Blind belief makes tribals flee hamlet in Chikkamagaluru

Published - July 28, 2018 12:27 am IST - Chikkamagaluru

The tents and makeshift homes the families left behind in N.R. Pura taluk of Chikkamagaluru.

The tents and makeshift homes the families left behind in N.R. Pura taluk of Chikkamagaluru.

Around 25 families of Havugolla, a tribe, vacated their dwellings near Bale village in N.R. Pura taluk on Thursday believing that deaths would occur in their families during the total lunar eclipse. According to members of the community, they left on the “advice of deities” they worship.

Two youngsters from the community — Ganesh, 24, and Suresh, 26 — died on July 7 and July 21, respectively, triggering fear. The families believe they died suddenly with no serious prior health problems.

Following this, some tribals visited temples at Balehonnur, Karkeshwara, Mangaluru and other places. “Chowdamma and Maramma are our deities. When we wanted to know the reason for the deaths, the deities, through the priests who invoke them, told us the problem was with the place. [We were told] we should leave the place immediately, otherwise three more would die during the lunar eclipse. That is why we all left in a hurry on Thursday,” said Purushottam, 27, who is now at his relative’s place at Hosanagar in Shivamogga district. He left with his wife and two children. He even hurriedly took transfer certificate for his daughter, who was enrolled at a government primary school at Hoskere.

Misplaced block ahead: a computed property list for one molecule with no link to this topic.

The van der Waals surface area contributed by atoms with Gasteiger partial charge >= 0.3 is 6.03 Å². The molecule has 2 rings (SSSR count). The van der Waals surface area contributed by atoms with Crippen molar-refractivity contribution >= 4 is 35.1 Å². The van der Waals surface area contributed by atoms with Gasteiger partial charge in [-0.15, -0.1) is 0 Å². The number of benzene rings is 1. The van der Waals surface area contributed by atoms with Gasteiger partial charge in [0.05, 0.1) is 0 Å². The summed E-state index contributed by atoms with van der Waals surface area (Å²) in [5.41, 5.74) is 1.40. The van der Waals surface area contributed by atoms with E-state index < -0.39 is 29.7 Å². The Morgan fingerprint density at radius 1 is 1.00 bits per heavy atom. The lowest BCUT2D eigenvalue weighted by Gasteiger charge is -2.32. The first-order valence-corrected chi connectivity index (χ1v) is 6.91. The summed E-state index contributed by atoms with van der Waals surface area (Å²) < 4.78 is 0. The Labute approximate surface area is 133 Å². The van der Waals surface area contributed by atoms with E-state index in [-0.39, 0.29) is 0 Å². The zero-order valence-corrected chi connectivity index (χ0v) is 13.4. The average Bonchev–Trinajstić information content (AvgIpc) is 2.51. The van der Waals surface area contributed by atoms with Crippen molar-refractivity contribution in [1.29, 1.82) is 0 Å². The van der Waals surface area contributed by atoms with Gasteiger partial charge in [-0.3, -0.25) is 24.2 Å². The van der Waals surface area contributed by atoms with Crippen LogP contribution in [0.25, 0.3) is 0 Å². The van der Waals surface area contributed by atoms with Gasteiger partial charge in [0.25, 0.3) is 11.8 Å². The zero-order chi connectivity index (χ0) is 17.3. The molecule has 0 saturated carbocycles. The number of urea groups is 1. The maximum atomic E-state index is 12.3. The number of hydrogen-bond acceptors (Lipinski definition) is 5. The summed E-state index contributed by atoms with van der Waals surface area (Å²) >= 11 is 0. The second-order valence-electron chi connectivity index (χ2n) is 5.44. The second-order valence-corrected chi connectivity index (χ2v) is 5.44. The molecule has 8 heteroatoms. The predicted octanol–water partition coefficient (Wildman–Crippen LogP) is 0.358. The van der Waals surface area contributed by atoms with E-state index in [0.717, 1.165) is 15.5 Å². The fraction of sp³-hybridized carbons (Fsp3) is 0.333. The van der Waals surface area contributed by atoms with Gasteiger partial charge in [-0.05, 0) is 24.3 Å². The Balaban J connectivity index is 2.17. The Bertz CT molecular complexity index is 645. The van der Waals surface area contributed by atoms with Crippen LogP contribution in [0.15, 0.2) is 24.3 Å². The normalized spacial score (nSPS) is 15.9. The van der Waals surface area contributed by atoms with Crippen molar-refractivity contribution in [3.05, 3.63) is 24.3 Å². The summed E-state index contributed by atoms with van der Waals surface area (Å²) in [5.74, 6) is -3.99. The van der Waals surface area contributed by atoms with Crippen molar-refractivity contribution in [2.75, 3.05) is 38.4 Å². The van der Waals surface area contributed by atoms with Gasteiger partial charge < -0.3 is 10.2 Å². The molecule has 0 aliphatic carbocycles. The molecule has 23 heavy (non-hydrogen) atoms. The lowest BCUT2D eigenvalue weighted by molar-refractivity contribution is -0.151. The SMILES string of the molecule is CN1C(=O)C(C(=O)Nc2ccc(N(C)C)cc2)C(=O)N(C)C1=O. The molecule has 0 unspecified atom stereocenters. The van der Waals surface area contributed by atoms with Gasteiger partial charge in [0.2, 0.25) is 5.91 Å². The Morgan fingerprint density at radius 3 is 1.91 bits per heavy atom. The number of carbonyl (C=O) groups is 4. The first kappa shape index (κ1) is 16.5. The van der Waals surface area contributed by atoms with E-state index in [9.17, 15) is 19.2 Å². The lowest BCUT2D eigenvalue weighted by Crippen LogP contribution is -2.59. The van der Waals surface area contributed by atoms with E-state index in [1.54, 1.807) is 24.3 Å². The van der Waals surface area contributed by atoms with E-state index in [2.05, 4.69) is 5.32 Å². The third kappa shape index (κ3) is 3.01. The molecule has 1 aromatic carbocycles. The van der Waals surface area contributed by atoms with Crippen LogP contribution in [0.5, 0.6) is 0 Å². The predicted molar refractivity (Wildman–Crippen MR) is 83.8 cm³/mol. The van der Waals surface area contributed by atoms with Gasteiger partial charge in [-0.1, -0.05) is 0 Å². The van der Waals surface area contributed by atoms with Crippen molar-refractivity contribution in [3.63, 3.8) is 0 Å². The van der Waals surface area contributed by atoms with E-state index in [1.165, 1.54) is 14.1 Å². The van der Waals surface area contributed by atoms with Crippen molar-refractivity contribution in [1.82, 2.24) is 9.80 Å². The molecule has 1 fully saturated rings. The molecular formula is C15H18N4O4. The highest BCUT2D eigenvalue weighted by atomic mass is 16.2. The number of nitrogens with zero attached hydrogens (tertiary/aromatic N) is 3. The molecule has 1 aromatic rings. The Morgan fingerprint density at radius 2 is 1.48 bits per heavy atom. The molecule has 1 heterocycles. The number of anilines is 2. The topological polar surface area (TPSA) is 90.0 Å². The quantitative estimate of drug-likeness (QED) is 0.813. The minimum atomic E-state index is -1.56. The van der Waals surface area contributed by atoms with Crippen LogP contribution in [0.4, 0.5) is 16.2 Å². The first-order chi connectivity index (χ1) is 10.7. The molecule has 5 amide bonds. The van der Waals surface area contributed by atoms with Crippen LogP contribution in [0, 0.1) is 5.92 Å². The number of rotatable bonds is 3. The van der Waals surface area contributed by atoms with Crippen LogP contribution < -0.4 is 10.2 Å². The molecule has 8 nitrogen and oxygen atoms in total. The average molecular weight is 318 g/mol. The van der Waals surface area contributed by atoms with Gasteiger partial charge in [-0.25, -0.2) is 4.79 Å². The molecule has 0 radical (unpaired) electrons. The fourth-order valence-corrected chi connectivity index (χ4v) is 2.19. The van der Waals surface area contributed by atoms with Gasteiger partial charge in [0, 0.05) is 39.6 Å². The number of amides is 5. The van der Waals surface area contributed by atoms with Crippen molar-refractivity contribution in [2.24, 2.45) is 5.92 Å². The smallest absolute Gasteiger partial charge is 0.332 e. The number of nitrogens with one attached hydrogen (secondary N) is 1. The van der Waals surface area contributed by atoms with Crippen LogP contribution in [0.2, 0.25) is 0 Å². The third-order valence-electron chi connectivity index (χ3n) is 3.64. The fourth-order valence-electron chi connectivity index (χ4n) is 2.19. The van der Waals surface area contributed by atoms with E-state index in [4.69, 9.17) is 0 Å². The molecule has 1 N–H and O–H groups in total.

The families have dispersed to many other towns and villages, some even in Kerala. Members of Bale and Nagalapur gram panchayats tried in vain to convince them not to leave. K.D. Xavier, a member of Nagalapur GP, said: “The deaths must have occurred for some reason. They hardly consult a doctor for any health problem.”

The Havugolla families, known for capturing snakes, keep moving from one place to another. When they came to Bale village about 15 years ago, they put up their tents on a vacant plot, which happened to be a forest land. As the years passed, the younger generation gave up capturing snakes and became agricultural labourers and small-time traders. “We also supported their fight for suitable land and housing,” said Vasant Kumar, president of Nagalapur GP.

N.R. Pura tahsildar T. Gopinath and TP executive officer Prakash Vaddar visited the spot on Friday. “We are trying to reach out to [those who left] and convince them to come back,” the tahsildar told The Hindu .

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